4 Predictions for the Orthodox
Living in unprecedented times, history will be made. Now is the time for the faithful to arise and be the Church.
Prediction #1 – The Church Will Refocus on the Health of Body and Soul
Among the many things we learn, from the Holy Mother of God, is the sacredness of the body. Singing her praise, we declare she provided the “most pure body.” But what does this mean? What does it mean for us as modern believers?
If our body is the temple of the Holy Spirit, then we must take proper measures to maintain its good use in this life. You only get one. If you trash it, you cannot blame God when sickness comes or your time is cut short. God’s salvation was clearly there, but you chose to cooperate with evil.
Both healing and repentance have been part and parcel of Orthodoxy since Jesus walked the shores of Galilee and healed the sick. If you listen, you will hear a recurring theme of healing for the body that is fully interwoven into our liturgy, the prayers, and other practices of the Church. We are clearly taught to expect miracles. If we do not have miracles in our parishes today, perhaps we are missing something?
Many saints were “wonderworkers” or healers. Many utilized herbal medicines to cure. There was a wisdom we seem to have lost that brought health and healing through prayer, diet, fasting, physical anointing, and through natural medicines—things in God’s creation—to make us well. Even more modern saints, including those with medical training, have continued to believe in the power of prayer, Holy Water and anointing with oil. St. Luke the Surgeon, Archbishop of Simferopol, is a 20th Century saint famous for saying, “Drink Holy Water, the more often, the better. It is the best and most effective medicine. I’m not saying this as a priest, I’m saying it as a doctor, from my medical experience.”
Despite the extravagant promises it makes, modern medicine is now showing its dark underbelly—vaccines, mandates, genetic modifications, scorched earth chemotherapy, a disregard for diet, the pursuit of profit. We have allowed modern medicine to replace the ancient traditions, and this is extracting a terrible toll especially when it comes to “modern” chronic diseases; cancer, stroke, heart attack.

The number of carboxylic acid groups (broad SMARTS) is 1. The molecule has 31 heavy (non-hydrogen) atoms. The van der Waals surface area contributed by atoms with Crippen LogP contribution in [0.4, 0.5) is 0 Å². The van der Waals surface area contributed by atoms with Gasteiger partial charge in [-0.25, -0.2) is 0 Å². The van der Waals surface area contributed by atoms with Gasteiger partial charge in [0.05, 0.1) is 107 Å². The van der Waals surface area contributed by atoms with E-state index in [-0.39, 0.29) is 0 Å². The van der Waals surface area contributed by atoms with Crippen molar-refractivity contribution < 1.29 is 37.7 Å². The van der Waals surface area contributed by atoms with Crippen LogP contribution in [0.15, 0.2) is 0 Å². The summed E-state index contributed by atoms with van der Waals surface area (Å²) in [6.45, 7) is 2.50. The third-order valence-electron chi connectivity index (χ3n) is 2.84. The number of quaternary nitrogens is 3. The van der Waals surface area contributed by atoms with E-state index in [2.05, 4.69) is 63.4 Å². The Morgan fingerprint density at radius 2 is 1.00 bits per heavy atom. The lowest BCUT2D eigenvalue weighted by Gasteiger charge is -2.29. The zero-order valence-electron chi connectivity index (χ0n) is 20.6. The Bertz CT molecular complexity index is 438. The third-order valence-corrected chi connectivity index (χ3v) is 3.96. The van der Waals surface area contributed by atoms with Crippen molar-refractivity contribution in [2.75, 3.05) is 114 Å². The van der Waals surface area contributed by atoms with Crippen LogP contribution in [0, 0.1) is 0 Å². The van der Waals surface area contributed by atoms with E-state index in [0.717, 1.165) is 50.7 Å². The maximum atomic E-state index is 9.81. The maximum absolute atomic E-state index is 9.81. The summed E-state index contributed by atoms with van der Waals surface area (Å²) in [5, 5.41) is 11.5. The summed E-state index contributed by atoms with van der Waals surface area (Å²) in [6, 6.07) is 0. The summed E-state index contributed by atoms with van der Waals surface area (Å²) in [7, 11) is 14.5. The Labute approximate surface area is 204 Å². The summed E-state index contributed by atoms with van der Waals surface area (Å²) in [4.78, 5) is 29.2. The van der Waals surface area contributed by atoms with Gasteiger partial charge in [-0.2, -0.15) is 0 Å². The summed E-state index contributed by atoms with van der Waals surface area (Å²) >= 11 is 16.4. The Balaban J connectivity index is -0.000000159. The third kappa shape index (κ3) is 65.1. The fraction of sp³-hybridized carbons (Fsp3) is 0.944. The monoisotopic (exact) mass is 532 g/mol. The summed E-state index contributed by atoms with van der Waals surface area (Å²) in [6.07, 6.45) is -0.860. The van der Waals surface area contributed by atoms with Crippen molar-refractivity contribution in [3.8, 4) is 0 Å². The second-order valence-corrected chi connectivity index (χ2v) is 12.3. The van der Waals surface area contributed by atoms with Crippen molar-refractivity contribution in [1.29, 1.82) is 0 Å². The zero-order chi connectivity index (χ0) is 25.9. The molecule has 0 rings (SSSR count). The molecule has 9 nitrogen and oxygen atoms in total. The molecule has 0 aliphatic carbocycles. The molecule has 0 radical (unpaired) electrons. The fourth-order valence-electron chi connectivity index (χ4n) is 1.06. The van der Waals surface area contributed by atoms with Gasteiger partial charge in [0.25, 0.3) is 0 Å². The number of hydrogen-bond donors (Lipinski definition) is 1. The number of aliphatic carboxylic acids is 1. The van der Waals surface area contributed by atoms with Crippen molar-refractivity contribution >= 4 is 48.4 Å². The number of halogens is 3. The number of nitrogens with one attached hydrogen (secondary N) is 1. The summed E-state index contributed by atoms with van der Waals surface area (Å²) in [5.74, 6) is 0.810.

It would behoove us to return to the old ways in which we treated man holistically (mind, body, and spirit). In the ancient Hebrew practice, as well as among early Christians, salvation for the body—healing, health—went along with salvation for the soul (3 john 2). It seemed reasonable to the ancients, if you could become relatively free from the passions, you could also be reasonably free from sickness. There is much wisdom in this, because so many uncontrolled passions lead to physical harms (gluttony, substance abuse, rage) as well as spiritual harms. Disciplined life within the Church leads to dispassion which brings us closer to God and restores us in both body and spirit.
I predict the return of healing through prayer. I also predict a return to ancient healing through natural means. God has deposited wisdom in His Church to avoid the unique health hazards of our modern epoch. Now is the time to recover our humanity by putting distance between our holy bodies and modern medicine which more and more treats us, even children, as little more than profitable experiments.
Prediction #2 – Restoration of the Father
Things seem to be going badly in our society. One cause stands out above all else – the lack of true Fathers. Without them, we meander along inviting God’s wrath upon us. The hearts of the fathers must be focused on their children above all else. An ancient prophet put it like this:
Behold, I will send you Elijah the prophet before the coming of the great and dreadful day of the LORD: And he shall turn the heart of the fathers to the children, and the heart of the children to their fathers, lest I come and smite the earth with a curse. (Malachi 4:5,6 KJV).
Everything about the Orthodox Faith is multi-generational. As the world has squeezed God’s people into its model of fathers (and mothers) working outside the home, among the faithful this has become a big problem because it impedes generational transfer of the faith.
God’s design is for the family to raise children for the Church, and not the other way around. But we’ve been doing it backwards. Too often, the father in the home leaves the spiritual obligations up to the parish priest and/or his wife thinking that if he brings home the bacon, he has done his job.
If the closing of parishes is a “sign of the times”, what is God trying to work out in His Church in this regard? Probably two things: on the one hand we must never take for granted what has been bequeathed through the Church, and, on the other hand, the Church is not a building, but people. People who have differing functions in the Body. The home is a church within the Church where each husband/dad is the priest.